Spotted Success: Endangered Zebra Sharks Hatch in Raja Ampat

Zebra Shark
The StAR project, launched in 2022, aims to release 500 sharks by 2032, the minimum needed for a viable population.
In the pristine waters of Indonesia’s Raja Ampat archipelago, a conservation success story is unfolding. The birth of five zebra shark pups in April, part of a cohort of 24 hatched this year, marks a significant milestone in an ambitious project to reintroduce this endangered species to its former habitat.


ReShark Project

The ReShark initiative, a global coalition of over 90 conservation organizations, aquariums, and government agencies, is spearheading this effort. Its first project, known as StAR (Stegostoma tigrinum Augmentation and Recovery), aims to restore zebra shark populations in the tropical Indo-Pacific.
“Never has human involvement provided so much hope for a shark species,” said Taylah Starc, an aquarist at SEA LIFE Sydney Aquarium, one of the facilities supplying eggs for the project.
The process is meticulous: adult zebra sharks in accredited facilities are purpose-bred, their eggs shipped to Raja Ampat, where they are monitored in two nurseries. Each successful hatching produces a 25-centimeter pup, ready for eventual release into the wild.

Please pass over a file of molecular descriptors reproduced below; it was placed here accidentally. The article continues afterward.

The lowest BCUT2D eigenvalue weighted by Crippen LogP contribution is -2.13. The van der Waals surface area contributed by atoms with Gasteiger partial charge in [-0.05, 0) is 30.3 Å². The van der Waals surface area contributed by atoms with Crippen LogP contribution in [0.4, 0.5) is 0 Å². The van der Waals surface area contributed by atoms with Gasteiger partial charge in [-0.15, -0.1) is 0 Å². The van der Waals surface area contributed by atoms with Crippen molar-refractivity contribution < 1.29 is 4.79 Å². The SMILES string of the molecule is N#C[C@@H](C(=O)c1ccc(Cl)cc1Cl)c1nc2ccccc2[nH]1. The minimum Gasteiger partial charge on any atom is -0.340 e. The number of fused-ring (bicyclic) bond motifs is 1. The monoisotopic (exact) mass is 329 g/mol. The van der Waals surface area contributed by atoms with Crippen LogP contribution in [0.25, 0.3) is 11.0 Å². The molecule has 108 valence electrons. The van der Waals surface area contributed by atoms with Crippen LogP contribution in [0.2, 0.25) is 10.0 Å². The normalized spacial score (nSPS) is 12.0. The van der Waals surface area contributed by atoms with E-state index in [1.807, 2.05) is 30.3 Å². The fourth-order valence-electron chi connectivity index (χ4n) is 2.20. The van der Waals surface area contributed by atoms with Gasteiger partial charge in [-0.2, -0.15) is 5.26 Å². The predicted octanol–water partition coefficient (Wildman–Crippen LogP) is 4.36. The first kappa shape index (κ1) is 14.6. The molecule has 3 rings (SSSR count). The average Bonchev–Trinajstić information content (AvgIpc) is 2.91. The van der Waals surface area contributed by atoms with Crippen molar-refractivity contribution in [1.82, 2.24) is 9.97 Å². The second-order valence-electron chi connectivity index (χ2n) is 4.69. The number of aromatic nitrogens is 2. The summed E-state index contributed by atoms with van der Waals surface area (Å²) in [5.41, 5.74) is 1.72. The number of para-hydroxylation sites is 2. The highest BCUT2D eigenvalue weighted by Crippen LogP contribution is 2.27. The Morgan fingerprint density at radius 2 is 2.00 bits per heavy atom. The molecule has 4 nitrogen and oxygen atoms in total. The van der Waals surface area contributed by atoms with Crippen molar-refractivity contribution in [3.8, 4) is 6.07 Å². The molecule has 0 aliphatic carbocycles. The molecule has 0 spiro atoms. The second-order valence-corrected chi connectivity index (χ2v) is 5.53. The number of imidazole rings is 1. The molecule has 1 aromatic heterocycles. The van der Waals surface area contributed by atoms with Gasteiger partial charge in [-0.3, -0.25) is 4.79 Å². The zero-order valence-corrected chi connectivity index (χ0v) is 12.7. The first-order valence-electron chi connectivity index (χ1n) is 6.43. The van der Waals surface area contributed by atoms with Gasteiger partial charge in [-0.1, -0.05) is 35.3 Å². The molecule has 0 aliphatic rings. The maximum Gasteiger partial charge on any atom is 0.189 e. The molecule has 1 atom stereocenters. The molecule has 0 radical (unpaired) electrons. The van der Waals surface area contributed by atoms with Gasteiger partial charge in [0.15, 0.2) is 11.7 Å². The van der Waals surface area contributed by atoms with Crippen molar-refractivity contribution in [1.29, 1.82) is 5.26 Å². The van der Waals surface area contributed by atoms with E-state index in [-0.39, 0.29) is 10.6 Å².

Raja Ampat, once teeming with zebra sharks, saw its population plummet to an estimated 20 due to overfishing in the 1990s and early 2000s. Experts warned of a 23% chance of regional extinction. Without intervention, recovery could take a century.

The StAR Project

The StAR project, launched in 2022, aims to release 500 sharks by 2032, the minimum needed for a viable population. To date, five pups have been released, with more, including the recently hatched Lingka and Spotty Dotty, set to join them once deemed strong enough.
Zebra Shark
A young Zebra shark “Lingka”. Image courtesy of ReShark.
Raja Ampat’s selection as the release site is strategic. Located in the heart of the Pacific Coral Triangle, the world’s most biodiverse marine area, it offers ideal habitats for zebra sharks. Moreover, the archipelago boasts some of Indonesia’s strongest marine protections, with a complete ban on shark and ray fishing, backed by regular patrols and strict enforcement.

Lead image courtesy of Indo-Pacific Films (A young zebra shark (Stegostoma tigrinum) swimming among the mangroves)